Riri Rahayu, Jakarta – Energy Watch executive director Mamit Setiawan on Tuesday to Tempo argues that nuclear technology – which is widely considered the cleanest and economically viable energy source per Kwh – is not ready to be applied by Indonesia in the near future.
There are a number of aspects that must be considered by the government before establishing nuclear power plant infrastructure, with the first being the transmission and distribution preparedness from state-owned electricity firm PLN in absorbing electricity from nuclear.
"Let's say in a scenario where the PLN network is not ready to face a blackout, then it can be dangerous for the nuclear power plant (PLTN)," said Mamit on October 25.
The second crucial aspect according to him is the safety aspect in terms of how ready the government is in building a nuclear power plant that is safe and will not cause potential disasters in the future. The third aspect is the detrimental human resources that would require them to master a new technology for Indonesia.
Other aspects that he believes are much more important are overcoming nuclear waste and the geographical conditions where the PLTN will be built, such facilities must be built at locations that are free from earthquakes and natural disruptions that could potentially destroy such a facility. And lastly, according to the Energy Watch executive, is public acceptance of such a facility being built.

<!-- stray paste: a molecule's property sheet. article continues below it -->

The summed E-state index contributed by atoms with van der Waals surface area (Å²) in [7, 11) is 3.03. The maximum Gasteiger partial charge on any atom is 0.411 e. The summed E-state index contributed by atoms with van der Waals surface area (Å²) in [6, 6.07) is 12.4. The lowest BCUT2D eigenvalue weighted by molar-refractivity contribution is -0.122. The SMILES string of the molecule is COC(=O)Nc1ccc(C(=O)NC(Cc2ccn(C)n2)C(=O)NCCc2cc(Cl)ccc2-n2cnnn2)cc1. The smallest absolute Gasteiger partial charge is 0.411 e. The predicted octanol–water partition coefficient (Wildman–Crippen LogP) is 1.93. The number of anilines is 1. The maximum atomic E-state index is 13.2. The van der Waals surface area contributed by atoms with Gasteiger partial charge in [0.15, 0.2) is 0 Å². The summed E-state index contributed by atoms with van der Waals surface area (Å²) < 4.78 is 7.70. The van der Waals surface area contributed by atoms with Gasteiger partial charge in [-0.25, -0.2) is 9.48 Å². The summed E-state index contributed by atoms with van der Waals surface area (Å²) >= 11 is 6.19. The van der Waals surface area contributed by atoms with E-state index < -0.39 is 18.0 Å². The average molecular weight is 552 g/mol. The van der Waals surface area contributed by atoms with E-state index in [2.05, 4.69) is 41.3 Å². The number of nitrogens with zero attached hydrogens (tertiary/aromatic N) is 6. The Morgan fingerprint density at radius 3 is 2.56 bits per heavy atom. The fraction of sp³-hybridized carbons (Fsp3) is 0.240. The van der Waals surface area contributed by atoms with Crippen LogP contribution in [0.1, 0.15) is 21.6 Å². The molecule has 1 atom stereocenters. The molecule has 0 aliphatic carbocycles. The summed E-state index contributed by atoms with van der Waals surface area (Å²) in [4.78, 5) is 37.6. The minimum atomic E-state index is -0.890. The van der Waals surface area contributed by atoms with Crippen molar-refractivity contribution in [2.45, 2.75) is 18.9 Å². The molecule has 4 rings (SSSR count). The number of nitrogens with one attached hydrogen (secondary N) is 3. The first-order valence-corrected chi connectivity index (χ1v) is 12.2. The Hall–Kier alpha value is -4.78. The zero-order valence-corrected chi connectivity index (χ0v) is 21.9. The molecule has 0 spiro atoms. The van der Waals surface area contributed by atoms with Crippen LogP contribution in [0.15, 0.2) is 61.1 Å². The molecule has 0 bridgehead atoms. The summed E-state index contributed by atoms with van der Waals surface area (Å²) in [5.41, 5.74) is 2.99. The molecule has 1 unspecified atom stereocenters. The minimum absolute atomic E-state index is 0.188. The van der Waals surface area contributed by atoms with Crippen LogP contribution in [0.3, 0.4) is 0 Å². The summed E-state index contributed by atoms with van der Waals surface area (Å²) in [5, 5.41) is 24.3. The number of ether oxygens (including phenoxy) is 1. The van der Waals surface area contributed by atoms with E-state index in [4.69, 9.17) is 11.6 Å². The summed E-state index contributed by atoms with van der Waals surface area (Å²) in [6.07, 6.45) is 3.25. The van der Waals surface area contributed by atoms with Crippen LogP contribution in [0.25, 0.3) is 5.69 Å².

"I think we still need a long time, especially the dissemination of this technology that can be accepted by the community," said Mamit.
However, in order to achieve net zero emission (NZE), he explained, Indonesia should start at least five more years or already conducting pre-feasibility studies at a minimum. "Construction could start in 2040, for example," he said.
Nuclear governance key toward development
BRIN Nuclear Technology Developer key expert, Suparman, said there are several places in Indonesia that are candidates to be locations for nuclear energy development.
"Even though we are in the ring of fire, there are several feasible places. This means that we meet the requirements of Bapeten (Nuclear Energy Supervisory Agency)," said Suparman in a webinar on Renewable and Nuclear Energy Readiness in Support of Achieving Net Zero Emissions, Monday, October 24.
These areas include Jepara, Banten, West Kalimantan, and East Kalimantan. In addition, a number of locations in West Nusa Tenggara (NTB) have the potential as development sites.
Indonesia's nuclear site and human resources are actually ready, according to him. It's just that national nuclear development is still weak because the government does not yet have a definite policy regarding the development of nuclear power plants.